During the freak show at CPAC, the crumbling old conservative establishment sought to prove that it's still relevant by calling for "constitutional conservatism" in its "Mount Vernon Statement." Signed by dignitaries of the old regime like Reagan's Attorney General Edwin Meese, the Mount Vernon Statement is less interesting for its content -- an attempt to reunite the libertarian, religious and foreign policy hawk wings of moribund "fusionist" or "movement" conservatism -- than for its dignified style and invocation of philosophical first principles.

The attempt of the Mount Vernon constitutional conservatives to re-create conservatism as a counter-establishment is almost certainly doomed. Meese and the other signers of the Mount Vernon Statement are to the tea party right what Arthur M. Schlesinger Jr. and other lions of New Deal liberalism were to Abbie Hoffman's Yippies. Indeed, in Glenn Beck, the countercultural right has found its own Abbie Hoffman. In both cases it is hard to distinguish sincere zealotry from self-promoting show business.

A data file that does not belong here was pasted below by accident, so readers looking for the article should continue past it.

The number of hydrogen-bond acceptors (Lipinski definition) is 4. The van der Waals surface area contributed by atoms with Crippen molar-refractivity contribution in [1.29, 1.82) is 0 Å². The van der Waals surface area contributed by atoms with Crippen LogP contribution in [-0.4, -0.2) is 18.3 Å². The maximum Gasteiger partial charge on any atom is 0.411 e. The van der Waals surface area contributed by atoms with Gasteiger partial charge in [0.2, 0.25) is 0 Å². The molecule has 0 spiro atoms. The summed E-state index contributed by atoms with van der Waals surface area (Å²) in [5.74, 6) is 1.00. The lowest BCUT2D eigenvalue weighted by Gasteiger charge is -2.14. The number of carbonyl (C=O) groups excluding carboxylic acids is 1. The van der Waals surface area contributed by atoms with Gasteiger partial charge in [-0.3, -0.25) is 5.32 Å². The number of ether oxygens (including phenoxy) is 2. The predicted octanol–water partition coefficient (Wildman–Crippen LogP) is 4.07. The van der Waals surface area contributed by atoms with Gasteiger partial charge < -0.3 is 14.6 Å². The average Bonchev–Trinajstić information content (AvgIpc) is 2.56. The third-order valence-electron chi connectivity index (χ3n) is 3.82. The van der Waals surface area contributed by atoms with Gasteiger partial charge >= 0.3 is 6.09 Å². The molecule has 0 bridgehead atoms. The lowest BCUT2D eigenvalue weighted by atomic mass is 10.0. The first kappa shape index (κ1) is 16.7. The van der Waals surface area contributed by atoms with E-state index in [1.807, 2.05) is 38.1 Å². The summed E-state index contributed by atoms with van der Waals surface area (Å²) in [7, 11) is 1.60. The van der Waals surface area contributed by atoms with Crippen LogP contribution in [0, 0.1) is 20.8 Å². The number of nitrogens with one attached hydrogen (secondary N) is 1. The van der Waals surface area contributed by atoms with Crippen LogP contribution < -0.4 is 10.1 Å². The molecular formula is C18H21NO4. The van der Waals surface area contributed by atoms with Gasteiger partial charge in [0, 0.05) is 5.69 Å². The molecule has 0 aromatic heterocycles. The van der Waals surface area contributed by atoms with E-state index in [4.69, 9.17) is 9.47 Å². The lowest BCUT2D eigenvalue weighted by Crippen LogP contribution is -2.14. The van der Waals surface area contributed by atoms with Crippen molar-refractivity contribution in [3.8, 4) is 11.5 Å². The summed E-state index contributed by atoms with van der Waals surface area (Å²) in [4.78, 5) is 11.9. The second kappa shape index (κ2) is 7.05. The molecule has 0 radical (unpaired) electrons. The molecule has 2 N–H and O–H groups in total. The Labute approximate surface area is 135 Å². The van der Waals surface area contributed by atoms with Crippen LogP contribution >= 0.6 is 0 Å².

The rise of the conservative counterculture may provide the beleaguered Democrats with a stay of execution. A serious Republican counter-establishment, putting forth credible plans for addressing the nation's problems and determined to collaborate with the other party to govern the country in this crisis, would be a greater threat to the new, shaky Democratic establishment than the theatrics of the right's Summer of Love.

Or should it be called the Winter of Hate?
 

kEiThZ

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Interesting take. But these folks still scare the crap out of me. Hopefully, they never go mainstream.
 

cacruden